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Turkish court sentences Kurdish activist to 10 years in prison

[JURIST] Leyla Zana [NNDB profile], a Kurdish spokesperson and member of the European Union Turkey Civic Commission (EUTCC) [official website], was sentenced [EUTCC press release] Saturday to 10 years in prison for supporting the Kurdistan Worker's Party (PKK) [BBC profile; FAS backgrounder]. A Turkish court in the city of Diyarbakir ruled that Zana had violated article 314 of the Turkish Penal Code [text, in Turkish] and anti-terror laws in nine speeches she gave between July 2007 and March 2008 in support of the PKK. The court also revoked [Zaman report] her right to vote and run for political office, among other political rights. In response to the sentence, Zana said in a statement to EUTCC Chair Kariane Westrheim:

The case against me is a violation against freedom of thought, and represents a threat to every Kurd in Turkey. The decision of the court is just another way to repress, silence and punish the Kurds. The mentality governing this country is that problems can be resolved by anti democratic and repressive means and that unfair trial can provide political and social peace. But despite all this, our people will claim their legitimate rights, and will continue to struggle for this as long as it takes.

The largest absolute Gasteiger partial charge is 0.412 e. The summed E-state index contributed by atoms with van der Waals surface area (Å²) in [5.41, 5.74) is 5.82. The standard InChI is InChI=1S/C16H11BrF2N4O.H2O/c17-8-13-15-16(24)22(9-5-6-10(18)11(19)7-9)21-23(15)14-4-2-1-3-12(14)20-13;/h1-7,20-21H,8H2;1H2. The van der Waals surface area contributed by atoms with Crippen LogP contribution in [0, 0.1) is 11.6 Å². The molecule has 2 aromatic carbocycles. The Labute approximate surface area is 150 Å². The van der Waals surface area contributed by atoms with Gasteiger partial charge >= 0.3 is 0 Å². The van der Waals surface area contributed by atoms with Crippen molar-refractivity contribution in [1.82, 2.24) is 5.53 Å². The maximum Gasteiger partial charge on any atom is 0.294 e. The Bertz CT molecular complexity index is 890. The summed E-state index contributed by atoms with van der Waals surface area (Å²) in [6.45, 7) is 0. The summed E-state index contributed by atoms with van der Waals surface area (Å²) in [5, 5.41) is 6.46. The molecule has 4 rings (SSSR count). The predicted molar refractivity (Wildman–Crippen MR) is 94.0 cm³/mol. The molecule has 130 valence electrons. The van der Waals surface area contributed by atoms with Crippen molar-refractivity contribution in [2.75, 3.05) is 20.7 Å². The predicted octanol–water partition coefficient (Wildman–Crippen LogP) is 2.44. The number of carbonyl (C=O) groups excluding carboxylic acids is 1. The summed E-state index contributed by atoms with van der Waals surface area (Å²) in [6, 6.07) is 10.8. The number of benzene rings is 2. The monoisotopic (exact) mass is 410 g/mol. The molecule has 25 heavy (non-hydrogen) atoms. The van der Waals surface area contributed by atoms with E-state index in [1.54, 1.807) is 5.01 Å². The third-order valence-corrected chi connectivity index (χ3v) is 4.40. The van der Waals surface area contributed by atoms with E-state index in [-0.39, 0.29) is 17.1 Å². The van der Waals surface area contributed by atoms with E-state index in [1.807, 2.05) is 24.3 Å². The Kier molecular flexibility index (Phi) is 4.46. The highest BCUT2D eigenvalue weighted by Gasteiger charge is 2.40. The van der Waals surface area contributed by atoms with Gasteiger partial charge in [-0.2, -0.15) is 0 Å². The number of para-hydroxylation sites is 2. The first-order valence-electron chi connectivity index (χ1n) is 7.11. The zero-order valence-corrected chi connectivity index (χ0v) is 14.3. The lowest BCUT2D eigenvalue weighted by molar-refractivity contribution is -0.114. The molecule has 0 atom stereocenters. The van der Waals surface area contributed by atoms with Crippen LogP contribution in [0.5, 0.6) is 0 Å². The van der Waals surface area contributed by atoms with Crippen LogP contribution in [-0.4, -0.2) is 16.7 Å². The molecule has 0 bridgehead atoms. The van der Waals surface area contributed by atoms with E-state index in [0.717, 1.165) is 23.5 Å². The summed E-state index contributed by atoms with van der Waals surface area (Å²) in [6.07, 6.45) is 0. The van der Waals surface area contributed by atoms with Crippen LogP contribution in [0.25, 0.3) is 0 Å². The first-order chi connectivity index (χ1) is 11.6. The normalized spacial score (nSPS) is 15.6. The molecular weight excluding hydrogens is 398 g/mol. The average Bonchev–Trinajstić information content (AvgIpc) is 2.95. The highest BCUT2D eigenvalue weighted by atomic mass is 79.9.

Zana is expected to appeal the conviction to Turkey's Supreme Court of Appeals.

Zana became notorious when she was the first women elected to Turkey's parliament in 1991, and shortly thereafter there were calls for her arrest when she read the Parliamentary Oath in Kurdish. She was sentenced to 15 years in prison along with other members of her Democracy Party, when the party was banned in 1994. She served ten years in prison until her conviction was overturned and she was freed from prison [JURIST reports] in 2004. In calling for a peaceful settlement to issues of Kurdish rights, she had been nominated for the Nobel Peace Prize in 1995 and 1998, and was awarded the Sakharov Prize [official website] in 1995.

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